Martha, Martha

I stand in the kitchen with my apron on, anxiously awaiting our guests.

Steaks sizzling on the grille. Broccoli steaming on the stove. Rolls in the oven. Pumpkin and apple pies, both my mother’s recipe, were baked this morning. I’ve scrubbed the toilets, vacuumed the living room, and washed the blankets. Everything seems to be ready for my teacher and dearest friend to arrive.

My sister and I hear a gentle knock three times on our front door. We both rush to answer; she opens the door and greets Jesus by leaping into his arms. My apron is dirty, so I hug him from the side, extending my hand to the living room. I shake the hands of each of his students, grabbing their coats as they enter.

The oven timer goes off. I grab Mary’s arm and say privately just to her “Can you grab the bread out of the oven?” I carry the pile of coats to the front guest room and throw them on the bed. I turn the corner back into the living room, and there sits Mary, sitting on the floor laughing with Jesus and his students.

“What is she doing??” I think to myself. I climb over the group of people to get from the living room to the kitchen. “Excuse me,” I say enunciating each syllable, hoping Mary notices the frustration in my tone. Yet the person who catches my eye is Jesus. His eyes are tender; they gaze at me almost as to invite a conversation. But I hear the oven timer go off again and I rush into the kitchen.

I rush into the kitchen and pull out the rolls. Only a few are burned, and I made a few extra anyways. Now the steaks well done instead of medium rare like I wanted, but it will have to do. I put everything on the table and put out the plates and silverware.

I poke my head around the corner and say “Dinner is ready!”

“Oh, why don’t we eat in here?” Mary responds. “We’re all having such a good time and having such good conversation. We can just eat in the living room.”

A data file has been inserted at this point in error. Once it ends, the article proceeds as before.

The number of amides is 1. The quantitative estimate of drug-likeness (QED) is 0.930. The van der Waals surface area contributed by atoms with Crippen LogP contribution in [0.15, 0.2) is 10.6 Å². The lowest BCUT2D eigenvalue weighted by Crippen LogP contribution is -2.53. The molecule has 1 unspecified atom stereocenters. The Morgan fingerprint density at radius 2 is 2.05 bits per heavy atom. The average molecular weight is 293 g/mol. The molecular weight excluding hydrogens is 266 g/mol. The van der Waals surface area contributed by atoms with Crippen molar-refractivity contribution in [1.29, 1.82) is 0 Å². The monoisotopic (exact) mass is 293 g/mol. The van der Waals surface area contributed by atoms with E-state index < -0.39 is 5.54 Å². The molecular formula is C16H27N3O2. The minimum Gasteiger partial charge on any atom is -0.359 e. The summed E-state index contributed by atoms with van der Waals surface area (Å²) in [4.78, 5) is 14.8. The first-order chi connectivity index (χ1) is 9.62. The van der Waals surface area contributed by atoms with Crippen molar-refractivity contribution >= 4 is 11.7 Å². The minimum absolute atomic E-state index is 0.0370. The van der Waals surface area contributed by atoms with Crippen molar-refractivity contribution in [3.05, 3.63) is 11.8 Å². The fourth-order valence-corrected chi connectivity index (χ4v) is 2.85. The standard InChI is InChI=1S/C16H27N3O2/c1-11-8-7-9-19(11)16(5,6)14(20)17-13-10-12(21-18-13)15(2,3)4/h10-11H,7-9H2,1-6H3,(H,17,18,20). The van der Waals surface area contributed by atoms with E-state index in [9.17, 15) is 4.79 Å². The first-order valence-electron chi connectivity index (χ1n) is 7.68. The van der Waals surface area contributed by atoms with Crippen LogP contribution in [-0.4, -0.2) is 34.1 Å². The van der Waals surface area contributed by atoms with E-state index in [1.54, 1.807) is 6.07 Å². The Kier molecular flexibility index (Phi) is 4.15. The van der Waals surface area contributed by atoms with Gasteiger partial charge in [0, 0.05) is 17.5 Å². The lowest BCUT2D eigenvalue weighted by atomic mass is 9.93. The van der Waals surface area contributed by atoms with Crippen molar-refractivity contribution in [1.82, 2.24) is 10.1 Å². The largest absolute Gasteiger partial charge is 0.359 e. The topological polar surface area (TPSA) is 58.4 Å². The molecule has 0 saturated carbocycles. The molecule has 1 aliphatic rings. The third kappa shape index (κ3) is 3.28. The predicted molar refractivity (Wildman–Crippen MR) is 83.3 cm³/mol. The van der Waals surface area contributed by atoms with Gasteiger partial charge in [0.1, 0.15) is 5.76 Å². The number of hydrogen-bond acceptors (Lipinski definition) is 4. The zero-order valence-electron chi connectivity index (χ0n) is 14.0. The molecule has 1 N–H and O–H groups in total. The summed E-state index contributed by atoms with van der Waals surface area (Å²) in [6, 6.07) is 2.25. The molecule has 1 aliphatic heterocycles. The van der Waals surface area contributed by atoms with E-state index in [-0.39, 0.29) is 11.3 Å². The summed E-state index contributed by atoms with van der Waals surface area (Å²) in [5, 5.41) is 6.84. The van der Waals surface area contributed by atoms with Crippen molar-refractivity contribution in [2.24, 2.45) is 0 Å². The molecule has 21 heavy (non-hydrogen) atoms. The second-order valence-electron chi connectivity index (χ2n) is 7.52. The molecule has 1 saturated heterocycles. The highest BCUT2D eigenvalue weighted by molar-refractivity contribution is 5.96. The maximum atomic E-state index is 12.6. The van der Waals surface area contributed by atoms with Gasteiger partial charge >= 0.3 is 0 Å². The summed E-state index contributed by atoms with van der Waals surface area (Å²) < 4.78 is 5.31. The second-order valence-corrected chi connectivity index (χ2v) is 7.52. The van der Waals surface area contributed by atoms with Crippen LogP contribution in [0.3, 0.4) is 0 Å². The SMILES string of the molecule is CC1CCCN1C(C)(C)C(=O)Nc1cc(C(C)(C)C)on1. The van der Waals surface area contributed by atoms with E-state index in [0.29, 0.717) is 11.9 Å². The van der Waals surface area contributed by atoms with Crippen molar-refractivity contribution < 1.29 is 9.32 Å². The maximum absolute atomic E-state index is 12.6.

The thirteen men collectively stand up and move towards the kitchen. I can’t stop the mob mentality, but my heart aches a little when thinking of my steaks being treated as casually as a slice of frozen pizza. Each person grabs their plate and glass of wine, and moves back into the living room. Good thing I vacuumed.

Jesus, Mary and I go through the line last when we hear a commotion from the living room.  Peter runs into the kitchen. “Martha!! Do you have a rag?? Andrew accidentally spilled his glass of wine all over your carpet.”

“Oh it’s fine; don’t worry about it,” says Mary.

“Don’t worry about it? You haven’t worried about anything all day! Of course you don’t need to worry because you’re not the one who needs to clean it up!”

Now there is an awkward silence in the room.

“Martha,” Jesus says to me, placing a hand on my shoulder. “Martha, you are so anxious and concerned about a million details. But really, only one thing matters. Mary has chosen that one thing, and it won’t be taken away from her.”

Jesus is the one to grab the rag from the kitchen sink, and he dabs at the stain in the carpet. Sure enough, the wine is lifted right out of the carpet. We eat our dinner and tell stories back and forth. I try not to notice when Thomas uses my favorite blanket as a napkin, or how the dishes remain unwashed in the sink.

After our guest’s departure, I return to plump the cushions, and Mary collects all the mugs of mostly-finished-coffee. There’s no need for words. In this space we count our blessings together from the crumbs of conversation, giving thanks for the gift of hospitality.



“[A friend] once said to me, after one of my more finely worded rants about stupid people who have the wrong opinions, “Nadia, the thing that sucks is that every time we draw a line between us and others, Jesus is always on the other side of it.” Damn.” – Nadia Bolz Webber, Pastrix

Just a few days ago, I was packing up my East Campus apartment. I graduated college, took pictures with my friends, and celebrated with my family. I didn’t know that as I was handed my diploma and told I could go anywhere in the world, there was a group of people boxed in by a big ugly wall. I didn’t know that as I walked the streets of Sioux Center to get to the Fruited Plain, there were students my age who needed to do so much just to be able to cross into Palestine from Jerusalem to go to Bethlehem University. I didn’t know that while my degree gave me a voice to speak into my country’s issues, men and women in Palestine were being arrested for posting something political on their social media feeds.

But today began a shift in me. I walked through a refugee camp and put my fingers in the bullet holes in an elementary school wall. I stood where a thirteen year old boy was innocently shot to his death. I read the messages of despair painted all over the wall that cut through the city of Bethlehem. I looked into the eyes of men and women who have been persecuted, oppressed, and silenced.